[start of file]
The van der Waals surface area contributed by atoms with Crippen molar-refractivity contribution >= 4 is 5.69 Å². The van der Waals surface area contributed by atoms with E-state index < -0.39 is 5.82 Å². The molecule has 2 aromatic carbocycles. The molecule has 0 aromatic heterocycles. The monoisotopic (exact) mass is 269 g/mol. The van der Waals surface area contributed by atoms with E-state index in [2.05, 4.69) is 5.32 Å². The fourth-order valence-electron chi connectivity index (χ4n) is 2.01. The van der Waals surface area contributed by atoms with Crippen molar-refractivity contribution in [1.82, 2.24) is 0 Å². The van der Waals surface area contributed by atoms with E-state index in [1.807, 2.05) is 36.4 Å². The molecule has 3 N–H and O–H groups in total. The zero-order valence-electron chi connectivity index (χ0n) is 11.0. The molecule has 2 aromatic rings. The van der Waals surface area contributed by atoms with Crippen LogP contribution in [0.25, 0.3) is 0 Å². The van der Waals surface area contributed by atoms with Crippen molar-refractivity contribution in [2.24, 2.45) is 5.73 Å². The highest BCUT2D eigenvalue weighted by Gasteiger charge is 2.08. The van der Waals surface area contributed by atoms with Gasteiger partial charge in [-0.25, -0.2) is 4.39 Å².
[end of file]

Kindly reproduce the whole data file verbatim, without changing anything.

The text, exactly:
The van der Waals surface area contributed by atoms with Crippen molar-refractivity contribution >= 4 is 5.69 Å². The van der Waals surface area contributed by atoms with E-state index < -0.39 is 5.82 Å². The molecule has 2 aromatic carbocycles. The molecule has 0 aromatic heterocycles. The monoisotopic (exact) mass is 269 g/mol. The van der Waals surface area contributed by atoms with E-state index in [2.05, 4.69) is 5.32 Å². The fourth-order valence-electron chi connectivity index (χ4n) is 2.01. The van der Waals surface area contributed by atoms with Crippen molar-refractivity contribution in [1.82, 2.24) is 0 Å². The van der Waals surface area contributed by atoms with E-state index in [1.807, 2.05) is 36.4 Å². The molecule has 3 N–H and O–H groups in total. The zero-order valence-electron chi connectivity index (χ0n) is 11.0. The molecule has 2 aromatic rings. The van der Waals surface area contributed by atoms with Crippen LogP contribution in [0.25, 0.3) is 0 Å². The van der Waals surface area contributed by atoms with Crippen molar-refractivity contribution in [2.24, 2.45) is 5.73 Å². The highest BCUT2D eigenvalue weighted by Gasteiger charge is 2.08. The van der Waals surface area contributed by atoms with Gasteiger partial charge in [-0.25, -0.2) is 4.39 Å².